However, the electrode cap revealed that only the college students processed meaningless symbols differently than real words. The third-, fourth-, and fifth-graders' brains reacted to the meaningless symbols the same way they reacted to common English words.

"This tells us that, at least through the fifth grade, even children who read well are letting stimuli into the neural word processing system that more mature readers do not," Coch said. "Their brains are processing strings of meaningless symbols as if they were words, perhaps in case they turn out to be real letters. In contrast, by college, students have learned not to process strings of meaningless symbols as words, saving their brains precious time and energy."

The phenomenon is evidence that young readers do not fully develop automatic word processing skills until after fifth grade, which contradicts the fourth-grade reading shift theory.

The also showed that the third-, fourth-, and fifth-graders processed real , psuedowords, and letter strings similarly to college students, suggesting that some automatic begins before the fourth grade, and even before the third grade, also contradicting the reading shift theory.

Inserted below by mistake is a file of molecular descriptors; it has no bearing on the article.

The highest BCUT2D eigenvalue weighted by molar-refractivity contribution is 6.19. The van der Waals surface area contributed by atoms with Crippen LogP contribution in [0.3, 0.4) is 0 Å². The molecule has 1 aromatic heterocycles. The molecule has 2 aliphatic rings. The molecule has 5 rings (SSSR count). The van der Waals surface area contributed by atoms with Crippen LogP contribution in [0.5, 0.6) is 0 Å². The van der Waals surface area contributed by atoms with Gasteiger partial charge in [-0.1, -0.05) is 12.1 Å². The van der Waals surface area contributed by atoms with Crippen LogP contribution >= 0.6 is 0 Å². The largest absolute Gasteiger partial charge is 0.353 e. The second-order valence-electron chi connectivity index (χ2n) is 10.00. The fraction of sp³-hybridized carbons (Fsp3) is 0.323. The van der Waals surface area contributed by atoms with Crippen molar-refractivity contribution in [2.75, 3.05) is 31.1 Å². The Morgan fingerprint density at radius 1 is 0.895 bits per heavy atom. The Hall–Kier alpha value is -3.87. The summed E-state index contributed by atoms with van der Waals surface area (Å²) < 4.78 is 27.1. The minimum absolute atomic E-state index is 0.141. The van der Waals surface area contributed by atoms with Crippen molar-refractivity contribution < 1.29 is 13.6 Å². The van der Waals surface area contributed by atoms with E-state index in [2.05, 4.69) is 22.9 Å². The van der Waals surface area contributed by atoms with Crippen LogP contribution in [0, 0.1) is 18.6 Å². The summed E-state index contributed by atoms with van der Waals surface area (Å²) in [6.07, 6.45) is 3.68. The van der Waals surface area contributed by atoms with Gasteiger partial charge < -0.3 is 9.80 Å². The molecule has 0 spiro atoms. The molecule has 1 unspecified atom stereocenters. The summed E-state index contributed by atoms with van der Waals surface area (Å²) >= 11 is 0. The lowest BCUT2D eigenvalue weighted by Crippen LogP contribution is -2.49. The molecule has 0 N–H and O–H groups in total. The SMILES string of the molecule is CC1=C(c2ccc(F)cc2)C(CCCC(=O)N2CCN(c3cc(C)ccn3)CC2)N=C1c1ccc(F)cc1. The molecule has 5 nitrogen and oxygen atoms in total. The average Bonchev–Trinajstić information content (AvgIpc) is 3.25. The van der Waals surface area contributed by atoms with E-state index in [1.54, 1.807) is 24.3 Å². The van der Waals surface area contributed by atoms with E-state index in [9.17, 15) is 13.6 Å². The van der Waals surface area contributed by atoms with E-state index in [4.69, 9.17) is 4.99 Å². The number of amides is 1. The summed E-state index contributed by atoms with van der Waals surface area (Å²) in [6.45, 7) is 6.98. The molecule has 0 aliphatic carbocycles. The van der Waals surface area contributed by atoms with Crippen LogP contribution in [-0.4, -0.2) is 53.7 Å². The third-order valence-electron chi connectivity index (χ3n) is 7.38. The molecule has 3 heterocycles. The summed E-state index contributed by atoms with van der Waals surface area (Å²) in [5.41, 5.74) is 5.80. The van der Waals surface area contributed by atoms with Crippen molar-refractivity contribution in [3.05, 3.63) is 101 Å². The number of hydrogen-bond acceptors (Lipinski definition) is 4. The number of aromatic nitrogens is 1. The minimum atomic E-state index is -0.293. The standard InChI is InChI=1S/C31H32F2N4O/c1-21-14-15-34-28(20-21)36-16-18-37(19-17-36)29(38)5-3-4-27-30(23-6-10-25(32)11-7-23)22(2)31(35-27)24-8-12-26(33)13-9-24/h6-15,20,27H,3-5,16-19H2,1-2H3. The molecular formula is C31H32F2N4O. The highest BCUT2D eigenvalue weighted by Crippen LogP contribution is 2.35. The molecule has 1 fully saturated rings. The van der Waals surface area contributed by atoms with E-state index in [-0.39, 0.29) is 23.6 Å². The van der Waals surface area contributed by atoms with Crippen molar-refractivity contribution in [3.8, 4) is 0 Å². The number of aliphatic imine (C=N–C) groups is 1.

"There is value to the theory of the fourth grade shift in that it highlights how reading skills and abilities develop at different times," Coch said. "But the neural data suggest that teachers should not expect their fourth-graders, or even their fifth-graders, to be completely automatic, adult-like readers."

Explore further: Hear Jane read: Researcher gives new meaning to semantics

Related Stories

Hear Jane read: Researcher gives new meaning to semantics

July 15, 2014
For years a key way of diagnosing dyslexia has been how well a person reads aloud. Similarly, the reading skills of adult readers also have been assessed by having them read words aloud. "The idea is that the more you read ...

Brain's involvement in processing depends on language's graphic symbols

March 21, 2012
Readers whose mother tongue is Arabic have more challenges reading in Arabic than native Hebrew or English speakers have reading their native languages, because the two halves of the brain divide the labor differently when ...

Chinese-English bilinguals are 'automatic' translators

August 2, 2011
New research into how the bilingual brain processes two very different languages has revealed that bilinguals' native language directly influences their comprehension of their second language.